Luján Cosponsors Bipartisan Legislation to Address the Lack of Funding for Child Abuse and Neglect Prevention on Tribal Nations

Washington, D.C. — U.S. Senator Ben Ray Luján (D-N.M.) joined Senators Elizabeth Warren (D-Mass.) and Lisa Murkowski (R-Alaska) to reintroduce the American Indian and Alaska Native Child Abuse Prevention and Treatment Act (AI/AN CAPTA). The bipartisan bill would amend the Child Abuse Prevention and Treatment Act (CAPTA) to help provide Tribal Nations with resources to combat child abuse and neglect. Senate cosponsors include Senators Jacky Rosen (D-Nev.), Jeff Merkley (D-Ore.), Mark Kelly (D-Ariz.), Tammy Duckworth (D-Ill.), and Tina Smith (D-Minn.).

As the primary federal law addressing child abuse and neglect, CAPTA has been crucial in protecting children in the United States. However, it has not gone far enough to address the needs of American Indian and Alaska Native children. Though CAPTA contains specific language regarding Tribal eligibility for discretionary grants and an emphasis on American Indian and Alaska Native child maltreatment issues, Tribal Nations rarely receive federal CAPTA grants, and research projects that focus specifically on unique Tribal community issues are largely unfunded.

AI/AN CAPTA helps fill this gap by amending CAPTA to require that Tribal Nations be included in the equitable distribution criteria for allocating CAPTA federal funding. It also increases the dedicated Tribal set-aside for funding to five percent (up from one percent) after overall CAPTA funding increases — bolstering community funding available for child abuse and neglect prevention efforts and helping to address current limitations in the development of innovative child abuse and neglect prevention program models in Tribal communities. AI/AN CAPTA also requires a Government Accountability Office (GAO) report on child abuse and neglect prevention efforts in tribal communities that GAO would conduct in consultation with tribal nations.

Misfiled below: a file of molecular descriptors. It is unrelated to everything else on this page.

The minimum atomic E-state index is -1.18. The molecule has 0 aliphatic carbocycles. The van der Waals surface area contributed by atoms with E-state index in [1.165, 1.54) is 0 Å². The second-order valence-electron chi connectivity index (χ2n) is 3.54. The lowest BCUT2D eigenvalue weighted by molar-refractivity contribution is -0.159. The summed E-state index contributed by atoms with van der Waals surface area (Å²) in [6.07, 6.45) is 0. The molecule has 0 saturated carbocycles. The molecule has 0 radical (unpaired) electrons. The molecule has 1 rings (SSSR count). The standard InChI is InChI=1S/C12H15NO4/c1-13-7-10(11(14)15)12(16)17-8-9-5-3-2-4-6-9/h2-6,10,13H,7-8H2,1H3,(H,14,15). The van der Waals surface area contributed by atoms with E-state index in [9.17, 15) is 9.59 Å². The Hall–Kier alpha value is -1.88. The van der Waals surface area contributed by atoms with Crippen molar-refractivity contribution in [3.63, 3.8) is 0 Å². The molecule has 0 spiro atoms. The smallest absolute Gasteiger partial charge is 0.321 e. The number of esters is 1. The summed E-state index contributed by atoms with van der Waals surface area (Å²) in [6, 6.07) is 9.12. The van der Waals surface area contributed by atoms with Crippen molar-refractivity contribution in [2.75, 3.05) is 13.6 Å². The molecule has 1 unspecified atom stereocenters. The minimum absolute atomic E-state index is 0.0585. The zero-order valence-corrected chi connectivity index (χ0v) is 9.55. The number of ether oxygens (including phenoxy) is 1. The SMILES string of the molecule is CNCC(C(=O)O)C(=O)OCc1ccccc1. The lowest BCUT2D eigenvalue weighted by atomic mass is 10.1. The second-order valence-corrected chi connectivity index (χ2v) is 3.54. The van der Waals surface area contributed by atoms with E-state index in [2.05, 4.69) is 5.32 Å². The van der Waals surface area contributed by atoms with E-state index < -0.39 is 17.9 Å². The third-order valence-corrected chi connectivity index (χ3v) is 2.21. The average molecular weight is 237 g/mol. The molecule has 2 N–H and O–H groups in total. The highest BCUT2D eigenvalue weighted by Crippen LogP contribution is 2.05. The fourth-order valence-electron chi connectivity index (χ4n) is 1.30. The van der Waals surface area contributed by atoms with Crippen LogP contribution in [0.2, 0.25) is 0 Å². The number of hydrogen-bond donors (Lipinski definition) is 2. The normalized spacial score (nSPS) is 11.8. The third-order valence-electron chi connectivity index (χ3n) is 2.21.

Representative Raúl Grijalva (D-Ariz.) also recently reintroduced AI/AN CAPTA in the House of Representatives. In March, the House passed a bill that includes provisions from AI/AN CAPTA, including requiring a GAO report on child abuse and neglect prevention efforts in Tribal communities, and increased funds set aside for Tribes, Tribal organizations, and migrant programs.

“Our children are our future, and the federal government must provide support for Tribes and Pueblos to tackle child abuse and neglect. For too long, Tribal Nations have been unfairly left out of critical federal funding that would better serve the needs of Native children,” said Luján, a member of the Committee on Indian Affairs. “This bipartisan legislation will help fund crucial child abuse and neglect prevention programs to make a real difference in the lives of Nativechildren and families.”